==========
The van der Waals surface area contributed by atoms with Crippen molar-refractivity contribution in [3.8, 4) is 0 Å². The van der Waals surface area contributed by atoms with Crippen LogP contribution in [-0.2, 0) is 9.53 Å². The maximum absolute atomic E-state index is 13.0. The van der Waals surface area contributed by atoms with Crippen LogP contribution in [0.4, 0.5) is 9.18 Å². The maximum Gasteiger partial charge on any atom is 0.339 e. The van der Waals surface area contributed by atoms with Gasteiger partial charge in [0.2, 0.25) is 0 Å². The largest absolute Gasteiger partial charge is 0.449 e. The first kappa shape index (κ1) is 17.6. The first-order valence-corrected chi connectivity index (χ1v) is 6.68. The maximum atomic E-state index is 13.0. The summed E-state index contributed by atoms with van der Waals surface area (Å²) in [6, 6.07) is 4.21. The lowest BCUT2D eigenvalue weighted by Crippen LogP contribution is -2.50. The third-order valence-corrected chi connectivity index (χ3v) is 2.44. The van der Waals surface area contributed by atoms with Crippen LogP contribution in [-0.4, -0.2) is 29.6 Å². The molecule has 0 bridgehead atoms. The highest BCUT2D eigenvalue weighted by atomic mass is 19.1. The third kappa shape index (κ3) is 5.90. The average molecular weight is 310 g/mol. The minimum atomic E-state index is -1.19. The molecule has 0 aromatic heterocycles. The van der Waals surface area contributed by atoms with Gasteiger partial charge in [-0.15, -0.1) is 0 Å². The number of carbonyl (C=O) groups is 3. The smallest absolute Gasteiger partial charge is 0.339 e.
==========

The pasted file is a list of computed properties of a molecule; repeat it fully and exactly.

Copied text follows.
The van der Waals surface area contributed by atoms with Crippen molar-refractivity contribution in [3.8, 4) is 0 Å². The van der Waals surface area contributed by atoms with Crippen LogP contribution in [-0.2, 0) is 9.53 Å². The maximum absolute atomic E-state index is 13.0. The van der Waals surface area contributed by atoms with Crippen LogP contribution in [0.4, 0.5) is 9.18 Å². The maximum Gasteiger partial charge on any atom is 0.339 e. The van der Waals surface area contributed by atoms with Gasteiger partial charge in [0.2, 0.25) is 0 Å². The largest absolute Gasteiger partial charge is 0.449 e. The first kappa shape index (κ1) is 17.6. The first-order valence-corrected chi connectivity index (χ1v) is 6.68. The maximum atomic E-state index is 13.0. The summed E-state index contributed by atoms with van der Waals surface area (Å²) in [6, 6.07) is 4.21. The lowest BCUT2D eigenvalue weighted by Crippen LogP contribution is -2.50. The third-order valence-corrected chi connectivity index (χ3v) is 2.44. The van der Waals surface area contributed by atoms with Crippen LogP contribution in [-0.4, -0.2) is 29.6 Å². The molecule has 0 bridgehead atoms. The highest BCUT2D eigenvalue weighted by atomic mass is 19.1. The third kappa shape index (κ3) is 5.90. The average molecular weight is 310 g/mol. The minimum atomic E-state index is -1.19. The molecule has 0 aromatic heterocycles. The van der Waals surface area contributed by atoms with Gasteiger partial charge in [-0.15, -0.1) is 0 Å². The number of carbonyl (C=O) groups is 3. The smallest absolute Gasteiger partial charge is 0.339 e.